Get through them and you’ll have a good understanding of what HyperText Markup Langauage and Cascading Style Sheets are; and how to use them to create, mark up and style web pages
First, let's take a quick look at what HTML code isIf you right click on any web page you’ll see among the options presented: View Source or View Page Source
Select this option and a box will open with a load of code in it.
That is the code behind the page you are viewing: all the hidden instructions for how the page should look.
If you scan through it, you’ll probably see some mentions of HTML – which is HyperText Markup Language, and, some of CSS which stands for Cascading Style Sheets, and others including perhaps Java and Flash.
We don’t focus on such code much in MMJ for one good reason: most journalists never need to know it.
As you’ll have discovered if you have spent some time on MMJ, particularly the chapters on building websites and newsletters, and the masterclasses on building hyperlocal sites, mobile sites and smartphone apps, you’ll have seen that these days you can do almost everything you want to, create all sorts of websites, apps and other stuff, without knowing anything about code.
Your content management system writes the code for you, as you create your content. You drive the car, and stuff goes on under the bonnet that you don’t necessary need to understand or know anything about.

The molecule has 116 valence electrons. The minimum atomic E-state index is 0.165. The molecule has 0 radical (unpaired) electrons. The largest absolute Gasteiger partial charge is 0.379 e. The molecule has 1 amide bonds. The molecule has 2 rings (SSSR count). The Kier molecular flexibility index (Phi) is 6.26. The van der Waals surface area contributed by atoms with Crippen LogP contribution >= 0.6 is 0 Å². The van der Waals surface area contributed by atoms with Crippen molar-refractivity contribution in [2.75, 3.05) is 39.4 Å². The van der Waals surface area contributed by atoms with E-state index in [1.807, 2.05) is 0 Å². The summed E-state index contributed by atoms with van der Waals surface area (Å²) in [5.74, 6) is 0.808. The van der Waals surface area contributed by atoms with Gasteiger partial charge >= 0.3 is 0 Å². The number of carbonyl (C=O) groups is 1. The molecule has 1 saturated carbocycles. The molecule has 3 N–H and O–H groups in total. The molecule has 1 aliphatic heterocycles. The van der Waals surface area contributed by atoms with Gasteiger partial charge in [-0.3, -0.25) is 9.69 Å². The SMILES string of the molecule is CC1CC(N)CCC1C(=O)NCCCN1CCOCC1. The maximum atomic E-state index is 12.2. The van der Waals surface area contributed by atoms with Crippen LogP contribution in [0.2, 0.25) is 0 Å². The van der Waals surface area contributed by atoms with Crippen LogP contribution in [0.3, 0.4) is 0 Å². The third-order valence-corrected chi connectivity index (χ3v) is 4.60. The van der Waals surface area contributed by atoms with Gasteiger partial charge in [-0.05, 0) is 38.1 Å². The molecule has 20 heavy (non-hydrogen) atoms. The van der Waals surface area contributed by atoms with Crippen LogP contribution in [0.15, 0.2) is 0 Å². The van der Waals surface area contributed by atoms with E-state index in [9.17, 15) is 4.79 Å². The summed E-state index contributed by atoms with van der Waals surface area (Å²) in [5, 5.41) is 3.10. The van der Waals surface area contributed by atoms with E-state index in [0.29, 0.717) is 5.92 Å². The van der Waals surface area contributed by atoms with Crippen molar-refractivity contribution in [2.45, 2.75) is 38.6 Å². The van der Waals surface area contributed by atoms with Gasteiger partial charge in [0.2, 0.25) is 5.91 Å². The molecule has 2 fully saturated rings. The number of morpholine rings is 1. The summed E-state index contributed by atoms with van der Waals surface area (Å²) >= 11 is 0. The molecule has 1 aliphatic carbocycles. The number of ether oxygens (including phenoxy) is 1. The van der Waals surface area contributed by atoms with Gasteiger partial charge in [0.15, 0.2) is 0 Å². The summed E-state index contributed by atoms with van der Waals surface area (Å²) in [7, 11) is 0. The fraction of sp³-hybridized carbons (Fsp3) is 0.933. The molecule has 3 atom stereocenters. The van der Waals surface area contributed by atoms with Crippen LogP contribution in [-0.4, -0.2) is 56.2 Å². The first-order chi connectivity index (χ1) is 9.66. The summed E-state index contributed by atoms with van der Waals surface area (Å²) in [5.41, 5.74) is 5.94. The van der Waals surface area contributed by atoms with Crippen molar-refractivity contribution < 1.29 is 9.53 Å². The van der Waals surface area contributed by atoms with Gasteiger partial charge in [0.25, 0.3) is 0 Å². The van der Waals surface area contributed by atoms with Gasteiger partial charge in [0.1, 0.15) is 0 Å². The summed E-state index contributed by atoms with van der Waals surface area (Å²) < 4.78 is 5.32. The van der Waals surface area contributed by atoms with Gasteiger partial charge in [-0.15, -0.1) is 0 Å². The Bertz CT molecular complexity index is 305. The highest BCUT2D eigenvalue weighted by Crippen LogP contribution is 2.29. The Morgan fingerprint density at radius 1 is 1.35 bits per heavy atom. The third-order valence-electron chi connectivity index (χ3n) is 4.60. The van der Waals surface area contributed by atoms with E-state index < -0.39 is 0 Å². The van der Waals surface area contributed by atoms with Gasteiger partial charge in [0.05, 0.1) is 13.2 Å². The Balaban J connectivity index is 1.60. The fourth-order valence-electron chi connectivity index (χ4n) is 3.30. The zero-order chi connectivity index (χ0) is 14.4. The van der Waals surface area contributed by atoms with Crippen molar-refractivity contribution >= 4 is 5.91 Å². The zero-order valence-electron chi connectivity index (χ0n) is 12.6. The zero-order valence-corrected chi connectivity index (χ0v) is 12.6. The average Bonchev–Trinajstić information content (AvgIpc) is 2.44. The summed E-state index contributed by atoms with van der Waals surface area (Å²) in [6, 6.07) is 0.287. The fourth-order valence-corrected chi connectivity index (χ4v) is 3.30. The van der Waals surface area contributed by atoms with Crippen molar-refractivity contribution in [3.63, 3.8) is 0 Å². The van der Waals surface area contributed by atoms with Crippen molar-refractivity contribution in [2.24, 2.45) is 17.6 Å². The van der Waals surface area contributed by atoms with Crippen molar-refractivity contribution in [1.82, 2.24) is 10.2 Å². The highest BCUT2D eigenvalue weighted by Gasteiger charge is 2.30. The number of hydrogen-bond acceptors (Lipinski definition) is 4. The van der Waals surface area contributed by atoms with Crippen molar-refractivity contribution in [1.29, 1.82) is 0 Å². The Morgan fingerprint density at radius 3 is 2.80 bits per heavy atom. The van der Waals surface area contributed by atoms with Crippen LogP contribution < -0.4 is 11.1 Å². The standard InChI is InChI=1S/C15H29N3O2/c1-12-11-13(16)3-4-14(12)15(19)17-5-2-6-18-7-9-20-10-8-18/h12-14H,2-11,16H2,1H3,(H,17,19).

But for some journalism jobs it is useful – particularly now that, the more skills you have, the more valuable you are to an employer who is looking to save money, and cut posts, wherever they can.
Some employers expect you to understand HTML and to be comfortable with using it – at least in a very basic way – if they are to employ you.
So, because MMJ seeks to be the complete practical guide for the multimedia journalist and journalism student, it would be remiss to ignore the subject.
It’s as well to know, at the very lest, what HTML is, what it does, and the basics of how to use it. The same goes for CSS, Cascading Style Sheets, which are what you use to style your HTML files.
If it’s the difference between getting a job you want and not getting it, then it’s worth knowing.
So the aim of this masterclass is to introduce you to the basics, in a series of 10 projects that will help you build your ability to put HTML and CSS into practice. So this is a beginner’s guide, and as such it fit in to the basic level of study at MMJ, the one called Getting Started in the book and the companion website.
Once you're done, if any employer or potential employer asks you if you know HTML and CSS you’ll be able to say you have a reasonable basic knowledge – enough to enable you to code text for web pages, and apply style style sheets to them.
It won’t teach you everything, not by any means, but we will return to the subject in future masterclasses, and let you build on what you have learned here.